Since she started school, Serena has developed this fear of being alone. She wants someone with her at all times: while she’s eating her snack, going up and down stairs, and especially when she goes to the bathroom.
She says she’s afraid of “spooky things”.
The other morning, I was standing in the bathroom watching her pee and she said, “Mama! I don’t need you to be in the bathroom with me right now. The spooky things that I am afraid of can’t wake up when it’s this bright out. Even if they do wake up, they can’t come out. They can’t be in this bright.”
And then I thought, ‘wait, the spooky things come from somewhere?’ This is the first I have heard of that, and it’s exciting. If she knows where the spooky things live, maybe I can help her get rid of them for good. I’m imagining they’re in the bathroom cabinet, and that opening it up and cleaning it together might do the trick.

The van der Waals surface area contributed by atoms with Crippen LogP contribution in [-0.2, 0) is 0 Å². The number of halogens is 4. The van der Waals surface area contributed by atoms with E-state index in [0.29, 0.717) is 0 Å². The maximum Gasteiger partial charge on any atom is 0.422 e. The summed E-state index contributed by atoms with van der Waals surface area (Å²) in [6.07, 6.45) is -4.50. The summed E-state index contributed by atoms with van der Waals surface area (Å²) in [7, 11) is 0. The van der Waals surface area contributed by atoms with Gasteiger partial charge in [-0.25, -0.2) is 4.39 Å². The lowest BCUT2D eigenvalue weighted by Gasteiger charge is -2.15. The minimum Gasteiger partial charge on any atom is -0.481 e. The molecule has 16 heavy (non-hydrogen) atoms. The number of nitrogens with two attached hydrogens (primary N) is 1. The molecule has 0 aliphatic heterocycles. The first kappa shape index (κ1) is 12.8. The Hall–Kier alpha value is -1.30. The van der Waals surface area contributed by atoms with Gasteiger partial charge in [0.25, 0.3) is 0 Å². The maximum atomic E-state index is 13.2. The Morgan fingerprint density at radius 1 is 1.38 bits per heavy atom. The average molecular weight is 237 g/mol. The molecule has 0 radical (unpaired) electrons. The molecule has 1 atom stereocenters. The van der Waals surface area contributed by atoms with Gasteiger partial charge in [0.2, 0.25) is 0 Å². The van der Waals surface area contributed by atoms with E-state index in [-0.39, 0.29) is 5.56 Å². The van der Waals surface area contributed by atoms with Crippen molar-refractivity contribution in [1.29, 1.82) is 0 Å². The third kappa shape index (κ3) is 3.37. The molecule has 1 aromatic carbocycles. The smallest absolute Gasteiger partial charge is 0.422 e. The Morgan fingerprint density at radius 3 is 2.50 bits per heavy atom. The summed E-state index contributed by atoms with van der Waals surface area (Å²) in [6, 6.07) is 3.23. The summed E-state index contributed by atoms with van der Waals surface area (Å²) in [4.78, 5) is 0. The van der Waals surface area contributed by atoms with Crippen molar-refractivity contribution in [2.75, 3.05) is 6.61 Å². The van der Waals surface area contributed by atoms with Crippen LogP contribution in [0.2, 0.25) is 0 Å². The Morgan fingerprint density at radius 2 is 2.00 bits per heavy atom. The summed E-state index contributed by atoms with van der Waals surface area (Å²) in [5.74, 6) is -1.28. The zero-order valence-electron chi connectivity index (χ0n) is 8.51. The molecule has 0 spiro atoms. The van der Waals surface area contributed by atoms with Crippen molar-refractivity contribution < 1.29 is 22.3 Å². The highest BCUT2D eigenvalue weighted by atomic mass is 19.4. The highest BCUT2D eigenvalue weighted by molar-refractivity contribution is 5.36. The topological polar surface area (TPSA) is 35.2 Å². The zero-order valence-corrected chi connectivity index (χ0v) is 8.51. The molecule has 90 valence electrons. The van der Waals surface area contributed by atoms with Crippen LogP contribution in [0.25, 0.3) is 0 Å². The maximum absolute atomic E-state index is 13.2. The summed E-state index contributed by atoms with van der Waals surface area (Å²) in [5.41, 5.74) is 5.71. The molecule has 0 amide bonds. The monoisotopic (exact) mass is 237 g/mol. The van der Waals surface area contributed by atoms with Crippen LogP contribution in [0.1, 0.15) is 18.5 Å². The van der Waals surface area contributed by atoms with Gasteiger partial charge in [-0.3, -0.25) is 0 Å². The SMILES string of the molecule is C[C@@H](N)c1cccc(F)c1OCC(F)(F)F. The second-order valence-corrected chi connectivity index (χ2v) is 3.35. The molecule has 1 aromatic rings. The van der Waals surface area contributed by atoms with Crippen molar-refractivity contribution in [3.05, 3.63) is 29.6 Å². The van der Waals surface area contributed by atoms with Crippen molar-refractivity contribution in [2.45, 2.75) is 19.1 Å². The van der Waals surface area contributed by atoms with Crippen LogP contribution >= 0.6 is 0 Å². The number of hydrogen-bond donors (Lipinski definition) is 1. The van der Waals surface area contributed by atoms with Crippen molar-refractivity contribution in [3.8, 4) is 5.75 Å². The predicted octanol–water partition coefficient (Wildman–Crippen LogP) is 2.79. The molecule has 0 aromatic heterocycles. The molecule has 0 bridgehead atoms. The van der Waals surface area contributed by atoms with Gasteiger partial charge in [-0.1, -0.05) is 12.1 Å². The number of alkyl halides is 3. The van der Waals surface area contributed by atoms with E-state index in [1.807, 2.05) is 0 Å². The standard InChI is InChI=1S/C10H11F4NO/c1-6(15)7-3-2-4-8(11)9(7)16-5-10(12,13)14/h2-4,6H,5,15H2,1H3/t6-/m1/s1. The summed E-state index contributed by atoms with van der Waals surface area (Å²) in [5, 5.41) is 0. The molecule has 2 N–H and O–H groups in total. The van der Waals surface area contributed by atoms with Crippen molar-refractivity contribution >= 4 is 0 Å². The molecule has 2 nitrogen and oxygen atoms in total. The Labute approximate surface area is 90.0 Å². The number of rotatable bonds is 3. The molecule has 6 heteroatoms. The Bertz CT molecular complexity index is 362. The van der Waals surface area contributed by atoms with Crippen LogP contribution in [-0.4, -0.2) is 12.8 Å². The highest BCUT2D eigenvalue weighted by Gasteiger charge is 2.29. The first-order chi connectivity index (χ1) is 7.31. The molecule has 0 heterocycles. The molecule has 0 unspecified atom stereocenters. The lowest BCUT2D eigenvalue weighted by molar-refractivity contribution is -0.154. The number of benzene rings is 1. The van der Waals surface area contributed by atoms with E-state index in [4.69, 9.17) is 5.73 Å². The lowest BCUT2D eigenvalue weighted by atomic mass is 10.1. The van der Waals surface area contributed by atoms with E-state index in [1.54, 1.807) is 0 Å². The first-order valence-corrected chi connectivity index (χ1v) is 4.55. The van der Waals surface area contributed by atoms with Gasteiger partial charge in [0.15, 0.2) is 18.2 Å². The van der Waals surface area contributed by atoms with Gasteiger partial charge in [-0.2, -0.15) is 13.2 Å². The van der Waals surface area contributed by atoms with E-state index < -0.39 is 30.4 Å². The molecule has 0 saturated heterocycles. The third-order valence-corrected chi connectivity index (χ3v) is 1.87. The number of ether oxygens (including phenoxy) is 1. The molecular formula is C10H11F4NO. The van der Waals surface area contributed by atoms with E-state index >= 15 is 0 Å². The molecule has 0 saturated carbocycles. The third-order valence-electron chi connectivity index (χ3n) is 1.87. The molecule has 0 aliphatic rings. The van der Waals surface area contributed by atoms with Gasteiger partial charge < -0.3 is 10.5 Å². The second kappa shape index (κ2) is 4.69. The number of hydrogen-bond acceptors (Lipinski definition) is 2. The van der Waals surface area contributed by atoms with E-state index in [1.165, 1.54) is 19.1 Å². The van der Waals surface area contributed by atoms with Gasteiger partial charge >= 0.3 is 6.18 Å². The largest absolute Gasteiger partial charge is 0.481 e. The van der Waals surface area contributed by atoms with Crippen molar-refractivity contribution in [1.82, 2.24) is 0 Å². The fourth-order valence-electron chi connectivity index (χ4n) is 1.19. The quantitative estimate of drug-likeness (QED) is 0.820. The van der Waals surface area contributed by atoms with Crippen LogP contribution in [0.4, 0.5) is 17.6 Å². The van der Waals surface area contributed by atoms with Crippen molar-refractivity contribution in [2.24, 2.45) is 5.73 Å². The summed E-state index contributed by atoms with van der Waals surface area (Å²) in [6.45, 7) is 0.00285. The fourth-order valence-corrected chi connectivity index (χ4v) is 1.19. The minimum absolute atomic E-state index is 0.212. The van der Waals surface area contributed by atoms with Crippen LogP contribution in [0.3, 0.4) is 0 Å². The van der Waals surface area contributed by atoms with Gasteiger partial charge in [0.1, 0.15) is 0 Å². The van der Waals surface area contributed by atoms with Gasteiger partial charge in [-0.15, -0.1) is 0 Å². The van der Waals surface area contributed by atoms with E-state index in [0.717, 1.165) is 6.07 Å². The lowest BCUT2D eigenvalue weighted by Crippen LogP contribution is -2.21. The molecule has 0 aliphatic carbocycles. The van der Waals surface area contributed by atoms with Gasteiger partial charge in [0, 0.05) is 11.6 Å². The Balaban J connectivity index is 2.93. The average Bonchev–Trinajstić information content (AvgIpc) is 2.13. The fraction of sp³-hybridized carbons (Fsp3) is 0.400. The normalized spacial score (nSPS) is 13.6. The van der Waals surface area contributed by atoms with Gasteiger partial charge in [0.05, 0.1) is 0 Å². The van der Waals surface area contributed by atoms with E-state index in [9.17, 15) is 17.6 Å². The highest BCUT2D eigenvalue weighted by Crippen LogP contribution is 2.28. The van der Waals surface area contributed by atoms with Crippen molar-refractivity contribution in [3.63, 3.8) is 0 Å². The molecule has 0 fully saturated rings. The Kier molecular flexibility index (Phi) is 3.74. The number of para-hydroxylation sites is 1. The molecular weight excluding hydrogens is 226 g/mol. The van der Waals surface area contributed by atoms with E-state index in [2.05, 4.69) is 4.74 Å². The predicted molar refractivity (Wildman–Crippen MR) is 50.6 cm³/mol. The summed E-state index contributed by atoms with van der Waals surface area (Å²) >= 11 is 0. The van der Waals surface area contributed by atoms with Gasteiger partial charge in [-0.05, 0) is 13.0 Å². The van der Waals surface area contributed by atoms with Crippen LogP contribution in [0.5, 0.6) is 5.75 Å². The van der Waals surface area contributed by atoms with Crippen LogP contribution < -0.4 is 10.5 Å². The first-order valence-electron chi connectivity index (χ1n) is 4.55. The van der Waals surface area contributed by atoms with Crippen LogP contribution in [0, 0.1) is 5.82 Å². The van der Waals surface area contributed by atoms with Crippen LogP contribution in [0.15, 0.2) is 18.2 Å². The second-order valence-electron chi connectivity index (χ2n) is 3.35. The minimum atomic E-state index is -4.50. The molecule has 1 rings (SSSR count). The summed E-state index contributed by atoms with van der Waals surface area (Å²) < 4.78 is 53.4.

“Where do the spooky things come from?” I ask.
“From the scary thoughts inside my head.”
Oh, those spooky things. We have all met them, the frightening thoughts that bubble up when we’re alone in the dark. Sorry, kid. No cure for that one. At least for now you can have Mama hold your hand while you pee.
I don’t know what I’ll tell her in 20 years when the spooky things are about bills and relationships and global warming.